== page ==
For Immediate Release
March 08, 2014
Contact Information

Kevin Lawlor
(301) 686 8025

(BPRW) African-Americans Disproportionately Affected By Arthritis

- CDC Recommends Relief through Self-Management Programs and Physical Activity -

(BLACK PR WIRE) – Washington, DC: While it often takes a back seat to other chronic illnesses, arthritis is the most common cause of disability in the United States and has been for at least the last 15 years.

Arthritis causes a surprisingly disproportionate amount of pain and limitations for African-Americans. According to a study released by the Centers for Disease Control and Prevention (CDC), when compared to whites, African-Americans are:

• About as likely to report having arthritis, but:
• 26% more likely to report activity limitations due to arthritis
• 43% more likely to report work limitations due to arthritis
• 60% more likely to report severe joint pain

While studies such as these highlight disparities, it is important to note that there are resources for people living with arthritis. The CDC recommends, self-management techniques be added to the daily routine of anyone living with arthritis. Below are some examples of simple lifestyle changes that may help African-Americans ease the burden of pain and limitations of arthritis.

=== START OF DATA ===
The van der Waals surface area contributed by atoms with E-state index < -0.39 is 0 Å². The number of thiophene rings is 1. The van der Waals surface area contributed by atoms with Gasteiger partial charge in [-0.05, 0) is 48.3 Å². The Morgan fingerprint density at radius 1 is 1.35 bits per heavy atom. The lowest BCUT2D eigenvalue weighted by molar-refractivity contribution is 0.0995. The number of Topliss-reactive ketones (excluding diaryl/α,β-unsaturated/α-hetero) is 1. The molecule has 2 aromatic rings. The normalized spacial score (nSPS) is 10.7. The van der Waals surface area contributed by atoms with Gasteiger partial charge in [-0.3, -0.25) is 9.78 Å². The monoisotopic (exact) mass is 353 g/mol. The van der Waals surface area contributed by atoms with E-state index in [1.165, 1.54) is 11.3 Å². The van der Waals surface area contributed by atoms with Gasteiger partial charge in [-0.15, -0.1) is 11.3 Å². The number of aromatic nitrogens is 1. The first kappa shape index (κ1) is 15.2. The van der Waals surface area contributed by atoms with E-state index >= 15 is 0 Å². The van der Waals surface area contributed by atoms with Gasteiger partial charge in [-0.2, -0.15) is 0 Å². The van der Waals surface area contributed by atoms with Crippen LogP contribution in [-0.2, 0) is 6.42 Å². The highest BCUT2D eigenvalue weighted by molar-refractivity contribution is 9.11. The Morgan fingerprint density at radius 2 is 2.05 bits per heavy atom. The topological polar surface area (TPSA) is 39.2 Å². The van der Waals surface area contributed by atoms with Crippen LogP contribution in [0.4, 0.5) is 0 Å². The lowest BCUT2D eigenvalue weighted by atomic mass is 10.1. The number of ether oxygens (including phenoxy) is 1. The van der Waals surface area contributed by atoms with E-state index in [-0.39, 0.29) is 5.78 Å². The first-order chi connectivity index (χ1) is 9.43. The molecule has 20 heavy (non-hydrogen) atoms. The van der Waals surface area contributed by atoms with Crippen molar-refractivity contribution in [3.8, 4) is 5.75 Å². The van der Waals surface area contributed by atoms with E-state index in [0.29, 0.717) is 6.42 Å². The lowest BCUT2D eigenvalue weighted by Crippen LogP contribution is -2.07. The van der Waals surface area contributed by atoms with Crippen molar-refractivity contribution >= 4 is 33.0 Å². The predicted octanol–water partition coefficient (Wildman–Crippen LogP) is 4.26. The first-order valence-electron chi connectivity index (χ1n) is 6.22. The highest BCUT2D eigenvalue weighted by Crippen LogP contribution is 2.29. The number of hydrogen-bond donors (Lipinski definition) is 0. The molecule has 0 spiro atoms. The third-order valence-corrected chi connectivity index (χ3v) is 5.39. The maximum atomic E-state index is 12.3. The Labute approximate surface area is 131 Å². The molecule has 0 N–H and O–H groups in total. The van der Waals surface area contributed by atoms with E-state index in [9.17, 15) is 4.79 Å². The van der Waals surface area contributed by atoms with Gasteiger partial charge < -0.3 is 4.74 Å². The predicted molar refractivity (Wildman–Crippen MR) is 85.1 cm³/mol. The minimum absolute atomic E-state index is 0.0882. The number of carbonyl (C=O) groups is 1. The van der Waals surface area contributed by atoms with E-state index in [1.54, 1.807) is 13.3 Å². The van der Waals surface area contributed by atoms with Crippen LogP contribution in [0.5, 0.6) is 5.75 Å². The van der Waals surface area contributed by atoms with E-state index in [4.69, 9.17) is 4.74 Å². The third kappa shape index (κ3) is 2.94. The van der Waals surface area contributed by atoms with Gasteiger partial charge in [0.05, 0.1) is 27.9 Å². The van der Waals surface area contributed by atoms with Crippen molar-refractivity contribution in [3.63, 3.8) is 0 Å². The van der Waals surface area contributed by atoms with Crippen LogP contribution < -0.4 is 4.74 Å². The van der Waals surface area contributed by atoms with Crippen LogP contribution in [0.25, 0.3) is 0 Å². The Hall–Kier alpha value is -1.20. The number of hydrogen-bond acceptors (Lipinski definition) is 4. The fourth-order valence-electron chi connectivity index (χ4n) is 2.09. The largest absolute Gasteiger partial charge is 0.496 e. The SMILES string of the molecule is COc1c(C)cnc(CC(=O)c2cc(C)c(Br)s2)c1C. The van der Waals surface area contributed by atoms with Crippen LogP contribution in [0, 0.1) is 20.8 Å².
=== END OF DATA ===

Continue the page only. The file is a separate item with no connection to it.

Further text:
Self-Management Programs: interactive workshops such as the Arthritis Self-Management Program and the Chronic Disease Self-Management Program are low-cost and available in communities across the country. Attending one of these programs can help a person learn ways to manage pain, exercise safely, and gain control of their arthritis.

Physical Activity: Thirty minutes of moderate low impact physical activity at least 5 days per week helps to reduce pain and improve function, mood, and quality of life for adults with arthritis.

These tips, and other resources, are available at the CDC website. Putting them into practice will could help increase the quality of life and lessen the everyday pain of the more than the 4.6 million African-Americans living with arthritis.